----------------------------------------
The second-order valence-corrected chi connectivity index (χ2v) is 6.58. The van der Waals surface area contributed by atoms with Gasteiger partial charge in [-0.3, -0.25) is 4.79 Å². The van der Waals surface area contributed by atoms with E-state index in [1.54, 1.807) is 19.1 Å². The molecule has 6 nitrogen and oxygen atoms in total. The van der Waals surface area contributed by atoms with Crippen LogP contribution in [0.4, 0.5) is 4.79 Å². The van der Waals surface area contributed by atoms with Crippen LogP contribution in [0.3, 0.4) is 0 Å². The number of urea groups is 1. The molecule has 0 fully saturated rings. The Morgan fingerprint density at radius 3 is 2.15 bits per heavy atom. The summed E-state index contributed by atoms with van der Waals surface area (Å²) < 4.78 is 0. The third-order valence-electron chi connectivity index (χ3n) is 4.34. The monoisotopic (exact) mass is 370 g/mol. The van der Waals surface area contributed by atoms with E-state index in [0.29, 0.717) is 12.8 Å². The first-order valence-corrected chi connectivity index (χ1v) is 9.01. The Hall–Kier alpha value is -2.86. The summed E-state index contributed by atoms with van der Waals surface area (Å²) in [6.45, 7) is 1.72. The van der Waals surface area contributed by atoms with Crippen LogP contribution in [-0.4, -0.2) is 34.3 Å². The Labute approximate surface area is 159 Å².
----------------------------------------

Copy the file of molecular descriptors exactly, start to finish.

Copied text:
The second-order valence-corrected chi connectivity index (χ2v) is 6.58. The van der Waals surface area contributed by atoms with Gasteiger partial charge in [-0.3, -0.25) is 4.79 Å². The van der Waals surface area contributed by atoms with E-state index in [1.54, 1.807) is 19.1 Å². The molecule has 6 nitrogen and oxygen atoms in total. The van der Waals surface area contributed by atoms with Crippen LogP contribution in [0.4, 0.5) is 4.79 Å². The van der Waals surface area contributed by atoms with Crippen LogP contribution in [0.3, 0.4) is 0 Å². The number of urea groups is 1. The molecule has 0 fully saturated rings. The Morgan fingerprint density at radius 3 is 2.15 bits per heavy atom. The summed E-state index contributed by atoms with van der Waals surface area (Å²) < 4.78 is 0. The third-order valence-electron chi connectivity index (χ3n) is 4.34. The monoisotopic (exact) mass is 370 g/mol. The van der Waals surface area contributed by atoms with E-state index in [0.29, 0.717) is 12.8 Å². The first-order valence-corrected chi connectivity index (χ1v) is 9.01. The Hall–Kier alpha value is -2.86. The summed E-state index contributed by atoms with van der Waals surface area (Å²) in [6.45, 7) is 1.72. The van der Waals surface area contributed by atoms with Crippen LogP contribution in [-0.4, -0.2) is 34.3 Å². The Labute approximate surface area is 159 Å².